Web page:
[/quote]

1. **All **prayer is prayer to God, through Christ, in the Spirit - that is the first thing we need to bear in mind.

  1. The Saints, like all other Christians, are “in Christ”; He is the Source of all Life, Holiness, Truth, and every other gift: without him, no creature could even exist. This is true for all men, Christian or not.

  2. Therefore, to pray to the Saints is to turn towards Him; not away. It is means of coming closer to Him; not of escaping from Him (which is impossible in any case :)). Because the Saints, although not to be confused with Him - He is God, they are created beings - are in to way separated from Him; they are intimately united with Him.

Hope that helps.

About the last question: what is meant, is the empty piling up of words, empty babbling; for God looks on the heart of man; not, as we might, on externals such as length of prayer or well-turned phrases. Not that those things are bad - but they are no replacement for sincerity in God’s presence. We cannot deceive God: only others or ourselves.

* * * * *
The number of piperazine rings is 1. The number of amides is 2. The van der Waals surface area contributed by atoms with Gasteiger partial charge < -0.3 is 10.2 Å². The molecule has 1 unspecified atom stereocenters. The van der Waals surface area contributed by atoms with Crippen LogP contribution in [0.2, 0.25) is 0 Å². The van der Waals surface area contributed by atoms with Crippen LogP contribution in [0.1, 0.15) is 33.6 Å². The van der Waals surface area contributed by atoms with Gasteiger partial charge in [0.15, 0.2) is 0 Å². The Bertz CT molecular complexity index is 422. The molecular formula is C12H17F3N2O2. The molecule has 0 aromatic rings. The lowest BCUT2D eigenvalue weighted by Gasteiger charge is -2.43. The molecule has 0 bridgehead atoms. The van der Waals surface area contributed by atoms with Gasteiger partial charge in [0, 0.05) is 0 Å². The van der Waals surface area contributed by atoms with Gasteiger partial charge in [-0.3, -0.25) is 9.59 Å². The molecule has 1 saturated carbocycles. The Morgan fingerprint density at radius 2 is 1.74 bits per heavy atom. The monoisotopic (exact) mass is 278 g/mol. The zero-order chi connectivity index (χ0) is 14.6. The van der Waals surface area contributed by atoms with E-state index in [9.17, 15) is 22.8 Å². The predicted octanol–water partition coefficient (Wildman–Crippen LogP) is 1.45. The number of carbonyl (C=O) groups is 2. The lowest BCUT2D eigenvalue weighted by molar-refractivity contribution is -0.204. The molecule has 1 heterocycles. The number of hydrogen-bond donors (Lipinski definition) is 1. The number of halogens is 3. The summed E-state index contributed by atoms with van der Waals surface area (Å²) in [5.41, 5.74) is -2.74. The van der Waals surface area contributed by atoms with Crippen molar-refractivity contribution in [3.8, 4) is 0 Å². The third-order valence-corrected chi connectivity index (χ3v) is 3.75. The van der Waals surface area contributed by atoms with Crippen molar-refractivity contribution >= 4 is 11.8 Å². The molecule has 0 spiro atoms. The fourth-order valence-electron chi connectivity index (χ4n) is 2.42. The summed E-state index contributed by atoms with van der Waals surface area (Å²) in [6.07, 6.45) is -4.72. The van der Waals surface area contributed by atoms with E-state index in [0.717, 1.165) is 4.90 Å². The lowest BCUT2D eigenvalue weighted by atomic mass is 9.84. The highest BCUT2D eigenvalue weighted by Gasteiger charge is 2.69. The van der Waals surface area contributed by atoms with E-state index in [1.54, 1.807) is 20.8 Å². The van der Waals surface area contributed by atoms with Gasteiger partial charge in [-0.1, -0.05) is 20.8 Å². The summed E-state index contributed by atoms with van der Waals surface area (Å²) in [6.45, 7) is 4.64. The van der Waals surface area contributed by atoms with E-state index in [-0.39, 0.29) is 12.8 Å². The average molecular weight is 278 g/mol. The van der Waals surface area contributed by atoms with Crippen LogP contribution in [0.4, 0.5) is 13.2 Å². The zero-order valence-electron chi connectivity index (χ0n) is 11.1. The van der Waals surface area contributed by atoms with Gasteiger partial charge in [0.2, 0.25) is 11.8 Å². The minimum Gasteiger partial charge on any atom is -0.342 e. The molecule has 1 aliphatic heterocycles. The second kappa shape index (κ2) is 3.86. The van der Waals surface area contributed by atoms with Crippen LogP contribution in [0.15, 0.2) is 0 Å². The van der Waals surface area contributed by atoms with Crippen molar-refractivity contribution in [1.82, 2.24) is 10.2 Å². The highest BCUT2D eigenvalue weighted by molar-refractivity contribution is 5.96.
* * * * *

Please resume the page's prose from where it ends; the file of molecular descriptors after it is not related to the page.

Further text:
The words of Jesus seem to refer to the habit - known among the Romans - of calling on every god there was, to make sure no one was left out; they tried to “cover all the bases”, as one might in a legal document. Jesus forbids this - His followers are to trust their Father in Heaven; not indulge in fussy long-windedness. Which is why the Our Father is a pattern for Christian prayer. ##


#5

I understand your question, Fuzzy, because I’ve often wondered. Like, when I want something, should I pray to God before I pray to a saint? I sometimes feel guilty for not saying an Our Father before saying a Hail Mary or something… I don’t know if this would be okay (just directly to the Saints, w/o the Father specifically), but, it seems to me, from these posts, it is permissible because all valid prayer will get to God.